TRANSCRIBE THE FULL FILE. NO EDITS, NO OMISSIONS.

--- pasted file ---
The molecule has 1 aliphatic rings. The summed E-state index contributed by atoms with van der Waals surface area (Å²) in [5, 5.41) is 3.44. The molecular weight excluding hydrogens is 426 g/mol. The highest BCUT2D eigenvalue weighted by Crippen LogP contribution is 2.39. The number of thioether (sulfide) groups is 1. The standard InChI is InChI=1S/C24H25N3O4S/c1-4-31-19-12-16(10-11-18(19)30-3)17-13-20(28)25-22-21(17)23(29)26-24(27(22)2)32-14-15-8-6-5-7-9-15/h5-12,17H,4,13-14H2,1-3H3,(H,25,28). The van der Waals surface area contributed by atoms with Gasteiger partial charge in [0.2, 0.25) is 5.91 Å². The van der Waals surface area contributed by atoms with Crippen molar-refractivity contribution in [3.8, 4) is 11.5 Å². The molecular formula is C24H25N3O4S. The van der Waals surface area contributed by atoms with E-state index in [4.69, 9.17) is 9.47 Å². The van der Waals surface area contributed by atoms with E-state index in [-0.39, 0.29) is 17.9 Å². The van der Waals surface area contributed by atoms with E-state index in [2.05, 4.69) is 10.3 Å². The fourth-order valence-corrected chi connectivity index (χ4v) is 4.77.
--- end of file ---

The molecule has 1 aliphatic rings. The summed E-state index contributed by atoms with van der Waals surface area (Å²) in [5, 5.41) is 3.44. The molecular weight excluding hydrogens is 426 g/mol. The highest BCUT2D eigenvalue weighted by Crippen LogP contribution is 2.39. The number of thioether (sulfide) groups is 1. The standard InChI is InChI=1S/C24H25N3O4S/c1-4-31-19-12-16(10-11-18(19)30-3)17-13-20(28)25-22-21(17)23(29)26-24(27(22)2)32-14-15-8-6-5-7-9-15/h5-12,17H,4,13-14H2,1-3H3,(H,25,28). The van der Waals surface area contributed by atoms with Gasteiger partial charge in [0.2, 0.25) is 5.91 Å². The van der Waals surface area contributed by atoms with Crippen molar-refractivity contribution in [3.8, 4) is 11.5 Å². The molecular formula is C24H25N3O4S. The van der Waals surface area contributed by atoms with E-state index in [4.69, 9.17) is 9.47 Å². The van der Waals surface area contributed by atoms with E-state index in [-0.39, 0.29) is 17.9 Å². The van der Waals surface area contributed by atoms with E-state index in [2.05, 4.69) is 10.3 Å². The fourth-order valence-corrected chi connectivity index (χ4v) is 4.77.